If you provide legal services, at some point in your career you’re going to need to win more work to grow your practice and ultimately create a sustainable pipeline of clients. In good times, when the work is flowing, it may feel that investing in marketing and business development (BD) is almost unnecessary. Yet, when there is less legal work around, those firms and individuals who haven’t invested enough in these aspects will ultimately end up being the ones that struggle.
In fact, most lawyers and law firms understand the need for good BD and marketing practices and investments. Many of the larger firms have BD and marketing teams or specialists who help them with these activities.
It’s a great model, but due to the specialist nature of legal work and the desire from clients to have strong relationships with those that represent them, lawyers (particularly Partners and Directors) need to develop and nurture strong client relationships themselves.
How do Lawyers win more work?
The simple answer to this is: expertise, reputation, and an understanding of what’s important to their clients.
Lawyers can win work and attract clients through various strategies and actions aimed at enhancing this strong reputation, showcasing expertise, networking, and providing excellent service. Some of these strategies include:
1) Deliver an excellent service
Many Partners and senior lawyers have built their practices on delivering outstanding legal services and maintaining a high level of professionalism and customer service. This leads to satisfied clients who will continue to use your services for years to come.
This is a vitally important part of building a successful firm or practice for obvious reasons. However, in an increasingly competitive market, this alone will not help you maintain a healthy pipeline of work.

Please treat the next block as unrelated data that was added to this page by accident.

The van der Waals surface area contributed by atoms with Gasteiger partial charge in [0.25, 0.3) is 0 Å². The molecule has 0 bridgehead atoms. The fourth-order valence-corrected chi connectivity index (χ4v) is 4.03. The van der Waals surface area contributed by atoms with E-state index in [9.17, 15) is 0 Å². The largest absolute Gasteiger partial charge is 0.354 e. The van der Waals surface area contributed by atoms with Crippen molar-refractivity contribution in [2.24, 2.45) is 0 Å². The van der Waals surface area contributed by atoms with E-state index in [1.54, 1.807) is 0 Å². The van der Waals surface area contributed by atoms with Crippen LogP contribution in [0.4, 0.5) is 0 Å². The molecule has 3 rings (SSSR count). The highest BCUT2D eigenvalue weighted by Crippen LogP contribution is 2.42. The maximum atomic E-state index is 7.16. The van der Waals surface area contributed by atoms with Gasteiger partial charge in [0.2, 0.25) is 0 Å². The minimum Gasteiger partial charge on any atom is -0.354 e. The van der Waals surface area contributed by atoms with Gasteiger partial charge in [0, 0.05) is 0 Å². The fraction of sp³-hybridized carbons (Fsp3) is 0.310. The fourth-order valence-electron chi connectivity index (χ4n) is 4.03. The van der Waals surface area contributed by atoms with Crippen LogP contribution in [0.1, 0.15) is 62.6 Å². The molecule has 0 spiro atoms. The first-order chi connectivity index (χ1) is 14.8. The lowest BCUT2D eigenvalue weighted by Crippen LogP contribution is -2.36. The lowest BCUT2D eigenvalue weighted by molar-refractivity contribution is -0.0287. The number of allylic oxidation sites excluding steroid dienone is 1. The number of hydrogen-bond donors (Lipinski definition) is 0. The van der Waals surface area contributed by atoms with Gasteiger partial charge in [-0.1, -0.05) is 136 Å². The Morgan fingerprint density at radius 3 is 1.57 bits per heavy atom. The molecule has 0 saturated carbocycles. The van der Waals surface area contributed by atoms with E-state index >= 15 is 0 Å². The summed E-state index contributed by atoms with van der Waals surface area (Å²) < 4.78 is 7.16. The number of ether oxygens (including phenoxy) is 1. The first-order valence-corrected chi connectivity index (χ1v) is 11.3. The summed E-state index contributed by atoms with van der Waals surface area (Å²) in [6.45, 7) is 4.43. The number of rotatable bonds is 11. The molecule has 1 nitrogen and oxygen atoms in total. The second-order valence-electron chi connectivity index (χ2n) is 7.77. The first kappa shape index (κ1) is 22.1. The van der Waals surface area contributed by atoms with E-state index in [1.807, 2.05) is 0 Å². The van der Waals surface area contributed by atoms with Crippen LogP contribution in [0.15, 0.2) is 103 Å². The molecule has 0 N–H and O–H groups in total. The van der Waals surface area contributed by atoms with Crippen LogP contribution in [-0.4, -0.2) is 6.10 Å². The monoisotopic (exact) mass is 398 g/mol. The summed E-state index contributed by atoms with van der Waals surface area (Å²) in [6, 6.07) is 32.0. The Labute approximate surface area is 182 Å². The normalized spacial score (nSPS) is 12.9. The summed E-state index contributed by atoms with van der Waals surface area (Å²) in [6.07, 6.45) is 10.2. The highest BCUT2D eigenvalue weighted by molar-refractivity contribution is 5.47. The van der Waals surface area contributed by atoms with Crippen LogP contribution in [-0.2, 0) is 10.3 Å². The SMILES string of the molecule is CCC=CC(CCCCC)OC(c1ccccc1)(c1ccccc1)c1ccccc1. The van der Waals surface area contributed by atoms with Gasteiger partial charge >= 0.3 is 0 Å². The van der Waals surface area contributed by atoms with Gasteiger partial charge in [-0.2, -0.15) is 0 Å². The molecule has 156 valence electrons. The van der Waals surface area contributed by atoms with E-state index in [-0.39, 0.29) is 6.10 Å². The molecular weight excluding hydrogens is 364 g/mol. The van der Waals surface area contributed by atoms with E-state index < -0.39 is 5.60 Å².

2) Referrals and recommendations
This is very much linked to the above. Lawyers can win work through actively encouraging satisfied clients to refer their professional network, friends, family or colleagues who may require similar legal services.
Note I said “actively encouraging.” Many firms generate a lot of work from referrals but have no idea when the next one will come, and haven’t asked their satisfied clients for a referral. Developing a comfortable and effective way of doing this is a key part of building a thriving legal firm or practice.
3) Engage in referral relationships
Very similar to the above, but less focused on the previous delivery and satisfied clients. Instead, invest in and build relationships with other professionals, such as accountants, financial advisors, or other lawyers/barristers who may refer clients to you.
Remember these professionals will also appreciate you referring work to them when appropriate, and doing so will encourage more referrals back to you.
4) Networking and relationship building
This has been a staple for building a pipeline of contacts and clients in the legal profession for many decades now. Attending legal and industry events, conferences, and seminars provide a great opportunity to meet new people and to have conversations that (with the right follow up) lead to meetings or other profitable next steps.
5) Workshops and/or webinars
It’s a good idea to organise and run educational events on legal topics in your practice area. Invite clients and potential clients to attend. If they are also in the legal profession, they will get the benefit of Continual Professional Development (CPD) credits, but they will also get the chance to network with other likeminded professionals.
As well as networking for you and your team, this forum also creates a platform to share valuable insights to demonstrate your expertise and establish trust with the audience. While in-person events are more costly, they do generally have better outcomes in terms of follow ups and networking opportunities.
However, online events allow you to reach an audience across a wider geographic split. In many cases, using both methods of delivery is the best approach to take.
6) Personal branding and building a strong online presence